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It is important to learn more about your pet’s sleeping habits so that you are in a position to determine whether or not it is sleeping too much. You are likely to be aware of what is considered normal for your own turtle unless it is new.
Aquatic turtles can hold their breath for extended periods of time, and many will actually sleep in the water. Some might sleep at the bottom of their tank while others will sleep while floating about in the water. Yet others prefer to sleep on their basking areas.
Turtles can sleep for between one and ten hours at a time, but if they are sleeping underwater then they will need to come up for air in between. Species such as the red-eared slider can typically hold their breath for around five hours so it would need to get some air before returning under the water for more sleep.
Is Your Turtle Sleeping Too Much?
Aquatic turtles are nocturnal creatures, meaning they are most likely to be active at night when their owners are usually sleeping. This can lead some new owners to assume there is something wrong with their turtle as they appear to be sleeping most of the day.
How active a turtle is at night will usually depend on the species and how old it is. Older turtles tend to be far less active than juveniles.
What you should be aware of however is that while wild turtles will usually sleep throughout the day to avoid predators and wake up at night to look for food, captive turtles usually develop a slightly different schedule over time. This can happen when the environment in which they are kept is quite busy during the day (people moving about often) and if they are fed during the day. The longer you have your aquatic turtle, the more likely it is to become more active during the day, preferring to sleep at night when the house is quieter.
It is much easier to determine if your aquatic turtle is sleeping too much, when sleeping habits change. For example, if your turtle has regularly been active during the day and moving from the water to the basking area but has now started sleeping more often, you will become concerned that there is a problem.
Incorrect Water Temperature
One of the main causes of inactivity in an aquatic turtle is the water temperature being too cold. Some owners do not heat the water of their turtle’s tank and this is not usually a problem when the room temperature is quite warm. It is important to note though that the temperature of the water will be cooler than the air temperature and as a rule turtles do need their water to be in the mid-to-high 70s Fahrenheit.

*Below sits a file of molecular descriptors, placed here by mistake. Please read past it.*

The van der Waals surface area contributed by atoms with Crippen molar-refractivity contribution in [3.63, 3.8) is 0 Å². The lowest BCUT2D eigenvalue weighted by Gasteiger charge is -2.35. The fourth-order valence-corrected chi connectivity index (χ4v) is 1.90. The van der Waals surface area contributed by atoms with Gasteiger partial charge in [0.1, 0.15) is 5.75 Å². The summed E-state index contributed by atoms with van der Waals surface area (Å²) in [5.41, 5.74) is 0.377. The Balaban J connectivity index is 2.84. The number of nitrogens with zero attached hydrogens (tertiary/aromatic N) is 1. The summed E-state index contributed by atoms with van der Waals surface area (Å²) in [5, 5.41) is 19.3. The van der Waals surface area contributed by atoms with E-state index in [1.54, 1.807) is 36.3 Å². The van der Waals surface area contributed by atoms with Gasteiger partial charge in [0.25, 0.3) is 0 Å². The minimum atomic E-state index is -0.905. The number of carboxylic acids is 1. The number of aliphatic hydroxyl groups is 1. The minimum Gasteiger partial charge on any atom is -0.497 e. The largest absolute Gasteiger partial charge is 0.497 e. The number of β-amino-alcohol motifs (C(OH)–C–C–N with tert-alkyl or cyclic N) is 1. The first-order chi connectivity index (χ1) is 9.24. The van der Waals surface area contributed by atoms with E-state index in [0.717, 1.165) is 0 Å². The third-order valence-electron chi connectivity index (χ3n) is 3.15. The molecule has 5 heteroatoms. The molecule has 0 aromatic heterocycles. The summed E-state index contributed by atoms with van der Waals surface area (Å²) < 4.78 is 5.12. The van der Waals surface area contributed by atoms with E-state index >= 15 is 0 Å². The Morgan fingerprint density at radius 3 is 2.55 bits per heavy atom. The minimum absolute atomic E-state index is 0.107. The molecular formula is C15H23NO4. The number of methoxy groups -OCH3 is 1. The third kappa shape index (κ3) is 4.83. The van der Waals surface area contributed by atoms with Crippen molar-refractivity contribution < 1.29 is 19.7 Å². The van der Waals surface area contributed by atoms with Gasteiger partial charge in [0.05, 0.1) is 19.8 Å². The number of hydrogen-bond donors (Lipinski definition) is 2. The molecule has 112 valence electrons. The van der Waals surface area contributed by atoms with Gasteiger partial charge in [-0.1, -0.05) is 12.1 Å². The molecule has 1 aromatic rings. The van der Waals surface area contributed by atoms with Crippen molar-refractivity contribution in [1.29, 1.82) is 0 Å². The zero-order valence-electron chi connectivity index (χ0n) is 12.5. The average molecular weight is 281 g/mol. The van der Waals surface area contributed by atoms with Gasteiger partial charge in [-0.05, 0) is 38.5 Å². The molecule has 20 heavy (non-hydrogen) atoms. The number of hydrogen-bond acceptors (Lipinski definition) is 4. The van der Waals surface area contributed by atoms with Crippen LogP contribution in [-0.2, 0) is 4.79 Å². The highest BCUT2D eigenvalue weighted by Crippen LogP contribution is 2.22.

If your aquatic turtle is sleeping too much then, it may be down to the fact that the water is just too cold. If this is the case, then it is probably best to invest in a water heater and a thermometer so that you can keep the water at a constant temperature. If interested, know that Amazon sells a good collection of aquarium heaters. Click here to check them out (opens in a new tab). One of the problems of an aquatic turtle getting too cold is that its immune system will become compromised, which will cause issues when it comes to fighting off infection.
Brumation is similar to hibernation and is something that aquatic turtles tend to do in the wild. Brumation is a prolonged period of inactivity during the winter months where turtles will eat very little, if anything at all. This behavior is not uncommon in captive aquatic turtles; indeed, some will become quite inactive and stop eating for a period of time during the winter months.
Illness can also result in lethargy and a loss of appetite. It is important to be alert to other symptoms of illness to ensure that your turtle gets treatment as soon as possible if required. Look out for the following:
- bubbling around the nose and mouth
- swollen or watery eyes
- heavy breathing
- abnormal feces
- swollen limbs
- weight loss.
If your aquatic turtle seems to be sleeping more than usual, try to identify the cause. Check the water temperature and look for signs of illness. If you are unable to establish the reason for the inactivity, it might be worth contacting a vet for advice.
- Featured Image (Stinkpot Turtle): Ontley – CC BY 3.0
- Spotted Turtle: John J. Mosesso, NBII – public domain
- Chinese Pond Turtle: Mark O’Shea – CC BY 3.0
- Wood Turtle: Wilfried Berns – CC BY-SA 2.0 DE
- Mississippi Map Turtle: A. Lange – CC BY 3.0
- Western Painted Turtle: Gary M. Stolz/U. S. Fish and Wildlife Service – CC BY 3.0
- Eastern Box Turtle: Stephen Friedt – CC BY 3.0